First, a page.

Ingress: Where Gaming Gets Leet in the Streets

This game could either be the next fad app that collects proverbial dust in your phone's folder... or it could completely revolutionize the gaming industry. Just imagine an MMO you play in the RL. Crazy.
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If gamers needed an excuse to emerge themselves in a digital playground, Google has provided a cutting edge means of escape. It’s called Ingress, and its developed by Nantic Labs, a subsidiary division of Google.

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Nantic’s previous endeavor Field Trip, is an app where individuals are alerted to local points of interest like historical sites, popular restaurants, etcetera. Ingress takes the concept of Augmented Reality Gaming and tries to polish it, and make it a new medium in which players can escape reality by subjecting themselves to it. Although the game is in a closed beta testing, users can download the game in the Google play store, but must apply for a code on the website before they can actually play the game.

Because I am such a good friend, I took my friend’s smart phone (a friend who was fortunate enough to receive an early activation code), and went for it. If you’re lucky enough to get a code, or have a friend with one who’s phone is well within snatching distance, it’s time to take gaming to the streets.


How to play Ingress


So here is a quick crash course on the world that is Ingress:


There’s this organization called The Enlightenment, and they want to “hack” and control “portals” located all around the world to control the minds of the masses. The Resistance (in case you couldn’t tell by their name) want to stop The Enlightenment from reaching this goal.


Your character is indicated by a directional marker that points you to the nearest portal and your world is represented by a map of your city without street names. Portals are either attached to notable landmarks or arbitrarily placed around the city. It’s just enough variables to keep portal locations unpredictable. Once you arrive at a portal, you need to hack it. I assume this task could be expedited with other hackers’ help, but unfortunately, I don’t have enough friends to mooch off of to test this theory.


This isn’t as straightforward as you’d think. Some portals are booby trapped and can diminish your health. You have to hack portals to get “portal keys.” You use portal keys to link portals together, making the matrix stronger to counter hack than only a singular portal. You can also get “resonators” to make individual portals more resistant as well. Although it may be a tad bit confusing and far reaching, the mechanics function simply enough and you can read historical placards while you’re hacking portals. It’s a clever way for you to enjoy your local governments sign expenditure while in pursuit of metaphysical domination. Although I didn’t much care about the Battle of Rio Hill, but appreciated the time spent put in to casting a sign out of bronze to tell me about it.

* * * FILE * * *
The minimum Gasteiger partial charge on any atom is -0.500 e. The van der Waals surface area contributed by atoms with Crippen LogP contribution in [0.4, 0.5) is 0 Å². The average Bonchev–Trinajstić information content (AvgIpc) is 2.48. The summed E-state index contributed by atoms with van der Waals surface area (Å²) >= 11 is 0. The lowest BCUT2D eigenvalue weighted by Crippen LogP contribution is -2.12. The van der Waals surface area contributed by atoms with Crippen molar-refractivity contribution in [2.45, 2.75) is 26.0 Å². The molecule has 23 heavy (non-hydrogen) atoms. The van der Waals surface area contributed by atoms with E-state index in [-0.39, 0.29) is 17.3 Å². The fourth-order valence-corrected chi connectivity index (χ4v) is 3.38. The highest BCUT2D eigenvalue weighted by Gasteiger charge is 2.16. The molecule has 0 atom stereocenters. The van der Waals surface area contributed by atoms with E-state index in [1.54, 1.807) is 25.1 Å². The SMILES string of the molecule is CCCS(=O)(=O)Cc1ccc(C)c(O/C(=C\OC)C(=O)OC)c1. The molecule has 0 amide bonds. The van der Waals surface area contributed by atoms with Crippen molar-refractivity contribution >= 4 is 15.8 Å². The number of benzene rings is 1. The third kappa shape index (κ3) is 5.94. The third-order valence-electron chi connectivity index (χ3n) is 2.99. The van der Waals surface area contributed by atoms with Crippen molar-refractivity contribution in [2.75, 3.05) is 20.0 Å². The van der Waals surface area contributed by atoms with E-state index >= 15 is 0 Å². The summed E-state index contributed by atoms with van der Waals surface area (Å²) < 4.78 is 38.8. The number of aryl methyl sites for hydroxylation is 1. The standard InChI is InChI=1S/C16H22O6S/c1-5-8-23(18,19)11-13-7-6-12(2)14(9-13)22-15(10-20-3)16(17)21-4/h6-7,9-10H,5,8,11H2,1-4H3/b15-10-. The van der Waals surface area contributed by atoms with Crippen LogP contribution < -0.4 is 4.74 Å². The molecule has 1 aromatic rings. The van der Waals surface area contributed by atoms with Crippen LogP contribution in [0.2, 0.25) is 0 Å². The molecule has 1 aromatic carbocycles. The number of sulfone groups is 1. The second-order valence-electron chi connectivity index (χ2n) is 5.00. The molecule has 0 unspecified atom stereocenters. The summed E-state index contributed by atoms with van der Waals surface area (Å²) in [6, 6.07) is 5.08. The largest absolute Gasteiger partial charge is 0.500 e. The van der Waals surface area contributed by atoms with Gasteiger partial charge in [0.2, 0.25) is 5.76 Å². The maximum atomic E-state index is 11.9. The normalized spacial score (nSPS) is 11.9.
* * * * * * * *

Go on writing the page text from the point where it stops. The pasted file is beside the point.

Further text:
Are you getting sick and tired of hunting portals only to get hurt by them? XM, or Exotic Matter is the currency of the game and is every where. You can simply wonder the streets and collect XM, represented by blue orbs on your map. All you have to do is walk and you will collect them. You need XM to hack, to heal, to pretty much do anything; but fortunately enough, it’s everywhere. If you’re willing to take the less traveled road from time to time, you should never be in need of XM.


Supporting the Ingress experience


This game will not leave you hanging; Niantic has a website dedicated to the story line, artwork, character bios, and everything imaginable experienced in the game to date. This presents the user with the option to begin the game from the beginning or join everyone in the struggle of portal superiority.


If the supplemental Niantic website isn’t enough for you, there is a community to service your remaining needs. All they need now is to green light the project and share it with the world. It seems somewhat contrived to entertain the idea of a MMO when there isn’t a massive multi player audience.




From what I experienced, it didn’t do much in the way of convincing me that any considerable strides have been made in the application of augmented reality gaming. The idea always seems to be slightly sweeter than the visceral experience. I will give Niantic the credit they deserve, in that this is the most polished I have ever seen this idea presented, and possibly when the game moves past beta testing, we will have a new frontier on the mobile platform. This will also give Google a cultural edge over the itunes market and prove just how much cooler a functioning map application can be. It’s fun for what it is, but more development could make this a heavier hitter than it’s sizing up to be now.

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